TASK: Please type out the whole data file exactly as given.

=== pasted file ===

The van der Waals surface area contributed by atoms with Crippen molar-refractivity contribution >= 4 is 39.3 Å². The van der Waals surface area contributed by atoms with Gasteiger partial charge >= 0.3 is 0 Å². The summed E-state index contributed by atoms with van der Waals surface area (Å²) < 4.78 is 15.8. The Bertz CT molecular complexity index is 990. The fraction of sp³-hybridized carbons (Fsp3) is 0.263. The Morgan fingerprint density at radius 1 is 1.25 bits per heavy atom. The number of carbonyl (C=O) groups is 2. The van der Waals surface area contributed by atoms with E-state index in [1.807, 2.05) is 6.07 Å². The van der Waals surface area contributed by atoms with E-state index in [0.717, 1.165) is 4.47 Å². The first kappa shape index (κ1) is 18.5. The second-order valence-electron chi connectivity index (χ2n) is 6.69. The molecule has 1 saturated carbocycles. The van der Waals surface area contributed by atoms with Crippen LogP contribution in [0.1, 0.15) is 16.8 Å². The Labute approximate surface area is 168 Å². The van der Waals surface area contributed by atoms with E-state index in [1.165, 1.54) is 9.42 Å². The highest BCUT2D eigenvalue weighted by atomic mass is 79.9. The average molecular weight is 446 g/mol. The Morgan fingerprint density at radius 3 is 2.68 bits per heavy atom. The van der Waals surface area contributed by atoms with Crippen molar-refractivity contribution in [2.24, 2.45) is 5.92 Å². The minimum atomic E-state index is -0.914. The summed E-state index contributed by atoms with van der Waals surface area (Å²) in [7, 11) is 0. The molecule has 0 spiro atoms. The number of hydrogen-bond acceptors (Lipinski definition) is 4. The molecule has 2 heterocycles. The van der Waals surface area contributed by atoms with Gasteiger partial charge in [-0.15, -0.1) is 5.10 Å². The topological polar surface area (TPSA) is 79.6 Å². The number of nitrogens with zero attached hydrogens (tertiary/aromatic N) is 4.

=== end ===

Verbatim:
The van der Waals surface area contributed by atoms with Crippen molar-refractivity contribution >= 4 is 39.3 Å². The van der Waals surface area contributed by atoms with Gasteiger partial charge >= 0.3 is 0 Å². The summed E-state index contributed by atoms with van der Waals surface area (Å²) < 4.78 is 15.8. The Bertz CT molecular complexity index is 990. The fraction of sp³-hybridized carbons (Fsp3) is 0.263. The Morgan fingerprint density at radius 1 is 1.25 bits per heavy atom. The number of carbonyl (C=O) groups is 2. The van der Waals surface area contributed by atoms with E-state index in [1.807, 2.05) is 6.07 Å². The van der Waals surface area contributed by atoms with E-state index in [0.717, 1.165) is 4.47 Å². The first kappa shape index (κ1) is 18.5. The second-order valence-electron chi connectivity index (χ2n) is 6.69. The molecule has 1 saturated carbocycles. The van der Waals surface area contributed by atoms with Crippen LogP contribution in [0.1, 0.15) is 16.8 Å². The Labute approximate surface area is 168 Å². The van der Waals surface area contributed by atoms with E-state index in [1.165, 1.54) is 9.42 Å². The highest BCUT2D eigenvalue weighted by atomic mass is 79.9. The average molecular weight is 446 g/mol. The Morgan fingerprint density at radius 3 is 2.68 bits per heavy atom. The van der Waals surface area contributed by atoms with Crippen molar-refractivity contribution in [2.24, 2.45) is 5.92 Å². The minimum atomic E-state index is -0.914. The summed E-state index contributed by atoms with van der Waals surface area (Å²) in [7, 11) is 0. The molecule has 0 spiro atoms. The number of hydrogen-bond acceptors (Lipinski definition) is 4. The molecule has 2 heterocycles. The van der Waals surface area contributed by atoms with Gasteiger partial charge in [-0.15, -0.1) is 5.10 Å². The topological polar surface area (TPSA) is 79.6 Å². The number of nitrogens with zero attached hydrogens (tertiary/aromatic N) is 4.